There has been increased volatility in gold bullion prices as investors run from precious metals. According to data compiled by Bloomberg, gold bullion’s 60-day historical volatility reached 28.9% on June 13. This was the highest level since December of 2011. Average volatility over the past five years for gold bullion prices has been around 20%. (Source: Bloomberg, June 14, 2013.)
As the volatility continues in gold bullion prices, the fundamentals remain strong. Actually, demand for gold coins is unprecedented right now.
Aside from individual investors buying gold bullion, central banks continue to diversify their reserves into gold bullion as fiat currencies fail to protect their wealth. In spite of the decline in gold bullion prices, as has been well documented in these pages, central banks form Russia, Turkey, and Kazakhstan continue to add precious metals to their reserves.
Bullish stock advisors are forgetting that we are standing on the cusp of a global economic slowdown—an event that bodes well for gold bullion. It may be difficult for my readers to envision right now, but with the recent exodus by investors out of U.S. bonds, once the stock market starts declining, there will be few other “stores of wealth” for investors to seek aside from gold.
Major economic hubs have been slowing down for some time and now, they are taking with them smaller nations that rely on their demand. China, Japan, India, Australia, Germany, and France—they are all begging for economic growth.
But instead of getting growth, world economies are slowing. The World Bank lowered its forecast for global growth last week. It now expects the global economy … Read More
According to an analysis done last week by the Wall Street Journal, in the first quarter of 2013, corporate earnings growth of companies in the key stock indices like the S&P 500 wasn’t really due to companies doing better. Rather, “research tax breaks” are what pushed 1Q13 earnings up for many S&P 500 companies. (Source: Wall Street Journal, June 14, 2013.)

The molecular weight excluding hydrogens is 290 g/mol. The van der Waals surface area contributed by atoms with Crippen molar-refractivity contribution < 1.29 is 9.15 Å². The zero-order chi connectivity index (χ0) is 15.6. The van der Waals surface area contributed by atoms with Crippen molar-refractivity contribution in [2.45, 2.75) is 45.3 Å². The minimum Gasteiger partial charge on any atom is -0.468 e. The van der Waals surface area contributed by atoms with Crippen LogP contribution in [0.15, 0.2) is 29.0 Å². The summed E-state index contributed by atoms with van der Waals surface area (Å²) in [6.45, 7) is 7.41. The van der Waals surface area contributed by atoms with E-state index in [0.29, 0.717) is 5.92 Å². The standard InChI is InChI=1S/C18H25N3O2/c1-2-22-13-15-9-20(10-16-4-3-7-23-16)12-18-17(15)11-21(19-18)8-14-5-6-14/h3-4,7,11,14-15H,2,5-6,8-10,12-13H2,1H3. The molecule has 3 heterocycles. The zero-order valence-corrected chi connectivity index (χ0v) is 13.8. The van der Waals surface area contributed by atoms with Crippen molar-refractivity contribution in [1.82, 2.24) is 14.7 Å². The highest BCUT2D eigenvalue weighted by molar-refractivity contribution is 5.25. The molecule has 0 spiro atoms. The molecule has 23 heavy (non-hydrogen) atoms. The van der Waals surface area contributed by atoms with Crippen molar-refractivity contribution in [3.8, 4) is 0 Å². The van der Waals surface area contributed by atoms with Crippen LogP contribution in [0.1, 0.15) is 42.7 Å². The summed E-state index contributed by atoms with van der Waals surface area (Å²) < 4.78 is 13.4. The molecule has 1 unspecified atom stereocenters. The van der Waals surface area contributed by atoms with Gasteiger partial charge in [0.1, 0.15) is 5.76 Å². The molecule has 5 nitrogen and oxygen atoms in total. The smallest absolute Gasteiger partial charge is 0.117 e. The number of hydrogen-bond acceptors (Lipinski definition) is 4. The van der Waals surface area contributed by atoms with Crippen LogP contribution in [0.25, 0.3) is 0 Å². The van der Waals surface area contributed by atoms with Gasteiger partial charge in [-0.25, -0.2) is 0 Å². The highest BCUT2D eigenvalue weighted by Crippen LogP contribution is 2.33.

Consider Intel Corporation (NASDAQ/INTC). The company spent $10.1 billion on research and development, which essentially lowered its effective tax rate from 28.2% in the first quarter of 2012 to 16.3% in the first quarter of 2013! This bolstered Intel’s corporate earnings.
Other big names in the S&P 500 like Google Inc. (NASDAQ/GOOG), Abbott Laboratories (NYSE/ABT), The Boeing Company (NYSE/BA), Yahoo! Inc. (NASDAQ/YHOO), and Xerox Corporation (NYSE/XRX) were able to use “research tax breaks” to also boost their corporate earnings.
While this technique helped companies boost 1Q13 earnings, profit expectations aren’t so rosy going forward.
Expectations for corporate earnings for the S&P 500 companies continue to drop. At the end of the first quarter (March 31), second-quarter corporate earnings were forecasted to grow at 4.5%. Now, corporate earnings growth for the second quarter is estimated to be only 1.3%. (Source: FactSet, June 7, 2013.)
Only four out of 10 industry sectors in the S&P 500 are expected to show corporate earnings growth in 2Q13. The information technology sector of the S&P 500 is expected to report a decline of 6.3% in corporate earnings this quarter and the health care sector could see its profits slide four percent!… Read More